Dean: Well, the Halftime Institute is an organization that helps men and women identify and engage in what we call their Ephesians 2:10 calling. And we help folks really understand better their gifts and their talents and their passions. And Halftime was started in 1995 really with a book that Bob Buford wrote. The organization began a few years after that because Bob was encouraged by Peter Drucker, his mentor, to write a book about his life. And Bob said, “Well Peter, what should I call it?” He said, “Why don’t you call it Halftime because you like football.” And Bob had no intention of this organization starting the way it has and the way it’s developed over the years. So Bob wrote a book and the tag line was going from success to significance and that started it back in 1995. And by 1998 his phone was ringing off the hook and the organization began, and we help men and women now all over the world figure out God’s calling on their lives.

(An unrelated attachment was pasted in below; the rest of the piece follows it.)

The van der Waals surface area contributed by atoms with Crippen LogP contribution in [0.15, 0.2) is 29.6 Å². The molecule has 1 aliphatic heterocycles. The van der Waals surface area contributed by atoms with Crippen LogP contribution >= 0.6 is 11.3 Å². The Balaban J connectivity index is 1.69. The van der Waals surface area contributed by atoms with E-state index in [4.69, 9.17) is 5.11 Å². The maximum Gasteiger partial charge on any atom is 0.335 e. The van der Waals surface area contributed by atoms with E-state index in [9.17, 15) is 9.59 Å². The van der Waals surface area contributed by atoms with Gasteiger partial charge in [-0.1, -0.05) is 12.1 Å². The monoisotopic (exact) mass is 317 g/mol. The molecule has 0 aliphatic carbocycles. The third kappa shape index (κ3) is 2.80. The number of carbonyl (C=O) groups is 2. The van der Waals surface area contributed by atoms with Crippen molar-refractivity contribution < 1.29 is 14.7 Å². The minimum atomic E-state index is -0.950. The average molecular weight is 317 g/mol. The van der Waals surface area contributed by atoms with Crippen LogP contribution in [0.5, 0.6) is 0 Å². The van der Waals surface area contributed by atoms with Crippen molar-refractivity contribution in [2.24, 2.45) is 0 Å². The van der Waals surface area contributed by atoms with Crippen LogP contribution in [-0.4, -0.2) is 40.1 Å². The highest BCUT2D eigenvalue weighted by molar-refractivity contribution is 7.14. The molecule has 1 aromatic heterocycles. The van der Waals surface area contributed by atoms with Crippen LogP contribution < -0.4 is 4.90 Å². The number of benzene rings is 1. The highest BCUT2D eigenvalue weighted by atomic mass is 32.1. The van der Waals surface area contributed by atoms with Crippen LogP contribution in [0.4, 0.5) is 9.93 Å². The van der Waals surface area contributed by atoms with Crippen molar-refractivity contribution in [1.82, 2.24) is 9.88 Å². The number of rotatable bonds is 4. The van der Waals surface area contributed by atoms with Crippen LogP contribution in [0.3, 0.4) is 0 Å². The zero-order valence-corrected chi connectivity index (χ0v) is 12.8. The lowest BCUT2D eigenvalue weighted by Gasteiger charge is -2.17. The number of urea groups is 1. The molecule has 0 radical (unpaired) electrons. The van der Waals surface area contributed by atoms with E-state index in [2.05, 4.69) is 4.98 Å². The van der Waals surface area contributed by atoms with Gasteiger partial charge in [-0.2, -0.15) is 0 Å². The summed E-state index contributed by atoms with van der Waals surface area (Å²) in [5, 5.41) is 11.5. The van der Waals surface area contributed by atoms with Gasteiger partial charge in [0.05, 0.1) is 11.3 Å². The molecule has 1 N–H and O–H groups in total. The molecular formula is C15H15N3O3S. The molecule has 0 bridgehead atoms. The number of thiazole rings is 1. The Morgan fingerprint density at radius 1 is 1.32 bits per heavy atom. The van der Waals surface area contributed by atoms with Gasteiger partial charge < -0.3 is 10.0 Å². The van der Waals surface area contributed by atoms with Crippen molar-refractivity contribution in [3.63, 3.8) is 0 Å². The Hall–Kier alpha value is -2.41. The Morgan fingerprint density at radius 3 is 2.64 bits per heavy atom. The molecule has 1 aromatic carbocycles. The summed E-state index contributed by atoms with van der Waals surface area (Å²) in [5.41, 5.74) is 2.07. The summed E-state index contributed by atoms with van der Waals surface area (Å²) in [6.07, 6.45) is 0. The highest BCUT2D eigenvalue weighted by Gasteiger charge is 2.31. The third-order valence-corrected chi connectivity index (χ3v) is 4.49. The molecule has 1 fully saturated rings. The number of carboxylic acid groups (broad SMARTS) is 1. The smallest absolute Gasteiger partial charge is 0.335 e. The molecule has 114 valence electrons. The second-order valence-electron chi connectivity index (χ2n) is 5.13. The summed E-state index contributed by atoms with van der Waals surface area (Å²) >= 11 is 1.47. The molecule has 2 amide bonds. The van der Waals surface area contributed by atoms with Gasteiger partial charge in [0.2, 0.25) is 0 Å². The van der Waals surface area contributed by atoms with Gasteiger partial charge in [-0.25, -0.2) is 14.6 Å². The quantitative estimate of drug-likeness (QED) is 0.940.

Ray: Well, Dean, I want to learn more about your personal journey in just a moment, but that is such an intriguing answer you just shared about helping men and women really discover God’s calling on their life. But there’s also significance about this concept of moving from success to significance. Talk about that.